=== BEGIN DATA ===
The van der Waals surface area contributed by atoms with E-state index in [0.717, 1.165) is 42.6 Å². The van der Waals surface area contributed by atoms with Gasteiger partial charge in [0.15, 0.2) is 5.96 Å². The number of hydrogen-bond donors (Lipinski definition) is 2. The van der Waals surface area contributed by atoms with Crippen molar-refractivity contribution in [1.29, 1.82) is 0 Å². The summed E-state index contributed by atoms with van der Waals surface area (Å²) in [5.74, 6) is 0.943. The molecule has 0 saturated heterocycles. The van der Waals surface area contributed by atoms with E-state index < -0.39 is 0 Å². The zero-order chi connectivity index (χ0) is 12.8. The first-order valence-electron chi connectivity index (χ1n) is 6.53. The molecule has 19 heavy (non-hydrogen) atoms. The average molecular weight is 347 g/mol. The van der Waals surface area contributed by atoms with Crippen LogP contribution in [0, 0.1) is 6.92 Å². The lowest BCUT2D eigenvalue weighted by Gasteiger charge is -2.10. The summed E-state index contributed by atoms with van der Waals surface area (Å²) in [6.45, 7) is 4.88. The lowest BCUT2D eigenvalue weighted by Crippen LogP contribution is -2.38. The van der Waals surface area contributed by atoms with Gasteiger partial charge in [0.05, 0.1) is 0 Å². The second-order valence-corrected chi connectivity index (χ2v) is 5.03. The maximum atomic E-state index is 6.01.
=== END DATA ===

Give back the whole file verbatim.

The van der Waals surface area contributed by atoms with E-state index in [0.717, 1.165) is 42.6 Å². The van der Waals surface area contributed by atoms with Gasteiger partial charge in [0.15, 0.2) is 5.96 Å². The number of hydrogen-bond donors (Lipinski definition) is 2. The van der Waals surface area contributed by atoms with Crippen molar-refractivity contribution in [1.29, 1.82) is 0 Å². The summed E-state index contributed by atoms with van der Waals surface area (Å²) in [5.74, 6) is 0.943. The molecule has 0 saturated heterocycles. The van der Waals surface area contributed by atoms with E-state index < -0.39 is 0 Å². The zero-order chi connectivity index (χ0) is 12.8. The first-order valence-electron chi connectivity index (χ1n) is 6.53. The molecule has 19 heavy (non-hydrogen) atoms. The average molecular weight is 347 g/mol. The van der Waals surface area contributed by atoms with Crippen LogP contribution in [0, 0.1) is 6.92 Å². The lowest BCUT2D eigenvalue weighted by Gasteiger charge is -2.10. The summed E-state index contributed by atoms with van der Waals surface area (Å²) in [6.45, 7) is 4.88. The lowest BCUT2D eigenvalue weighted by Crippen LogP contribution is -2.38. The van der Waals surface area contributed by atoms with Gasteiger partial charge in [0.05, 0.1) is 0 Å². The second-order valence-corrected chi connectivity index (χ2v) is 5.03. The maximum atomic E-state index is 6.01.